Visconti’s story about an aging Sicilian prince who finds himself and, for that matter, his entire social strata on the brink of extinction is a staggering and richly evocative work of art. The Leopard is an astonishing examination of how the 19th century Sicilian aristocracy, personified in Burt Lancaster’s magisterial Don Fabrizio Salina, finds itself inevitably more politicized, more enmeshed with the destiny of greater Italy and less disposed to charting its own provincial course. I’ve never seen art direction and cinematography in such gorgeous harmony; the interiors, with their plush fabrics and antiques, are sumptuous, captured by cinematographer Giuseppe Rotunno in these breathtaking wide shots, pulled far enough back to encompass epic-sized paintings on the walls. The deep staging, where you can see through doorways into three receding rooms, full of opulently attired guests attending a banquet knocked me out. The costumes, the compositions, the green and rugged Sicilian landscape, they all become living entities in Visconti’s story, an intimate character study played against an epic canvas. Vividly shot, beautifully acted, and paced slowly, deliberately, gathering a kind of power that only a true master can conjure. This is a passionate, deeply felt, uncommonly literate masterpiece of cinema.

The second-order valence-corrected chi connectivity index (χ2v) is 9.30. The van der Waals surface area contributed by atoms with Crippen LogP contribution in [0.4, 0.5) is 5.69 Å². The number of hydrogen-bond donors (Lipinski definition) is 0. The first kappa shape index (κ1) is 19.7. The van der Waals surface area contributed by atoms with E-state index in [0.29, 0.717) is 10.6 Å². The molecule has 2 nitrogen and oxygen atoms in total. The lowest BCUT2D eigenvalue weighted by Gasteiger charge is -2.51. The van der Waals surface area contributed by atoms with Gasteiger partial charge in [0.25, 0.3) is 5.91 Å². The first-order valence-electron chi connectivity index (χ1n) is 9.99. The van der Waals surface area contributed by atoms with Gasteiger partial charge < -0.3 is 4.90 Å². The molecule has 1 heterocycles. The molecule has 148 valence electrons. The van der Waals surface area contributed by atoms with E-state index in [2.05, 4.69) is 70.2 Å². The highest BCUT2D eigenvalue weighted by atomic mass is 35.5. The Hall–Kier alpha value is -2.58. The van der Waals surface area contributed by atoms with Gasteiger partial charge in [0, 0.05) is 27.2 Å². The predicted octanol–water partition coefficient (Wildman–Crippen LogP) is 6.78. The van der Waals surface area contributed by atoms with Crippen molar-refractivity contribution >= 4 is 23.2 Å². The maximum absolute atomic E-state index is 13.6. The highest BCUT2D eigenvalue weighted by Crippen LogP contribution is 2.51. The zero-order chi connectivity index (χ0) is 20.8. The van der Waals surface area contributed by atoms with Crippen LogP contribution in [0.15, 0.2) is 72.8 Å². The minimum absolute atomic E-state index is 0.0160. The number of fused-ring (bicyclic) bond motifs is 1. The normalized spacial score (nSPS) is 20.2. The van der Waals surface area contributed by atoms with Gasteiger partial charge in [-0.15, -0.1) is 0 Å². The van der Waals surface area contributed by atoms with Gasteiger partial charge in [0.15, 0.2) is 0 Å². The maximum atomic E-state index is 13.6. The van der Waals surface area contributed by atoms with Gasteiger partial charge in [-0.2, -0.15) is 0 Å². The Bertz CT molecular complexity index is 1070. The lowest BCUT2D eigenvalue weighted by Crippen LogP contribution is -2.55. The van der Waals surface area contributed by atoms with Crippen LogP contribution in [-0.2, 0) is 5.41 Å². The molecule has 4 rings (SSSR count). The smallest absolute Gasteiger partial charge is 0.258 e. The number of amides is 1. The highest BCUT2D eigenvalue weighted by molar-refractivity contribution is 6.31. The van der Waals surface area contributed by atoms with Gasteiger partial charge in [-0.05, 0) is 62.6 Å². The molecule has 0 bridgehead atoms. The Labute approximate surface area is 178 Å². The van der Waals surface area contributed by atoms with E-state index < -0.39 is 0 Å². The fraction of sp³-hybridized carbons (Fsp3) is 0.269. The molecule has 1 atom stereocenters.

Directed by: Luchino Visconti
Written by: Suso Cecchi d’Amico, Pasquale Festa Campanile, Enrico Medioli, Massimo Franciosa, Luchino Visconti
Cast: Burt Lancaster, Claudia Cardinale, Alain Delon, Paolo Stoppa, Rina Morelli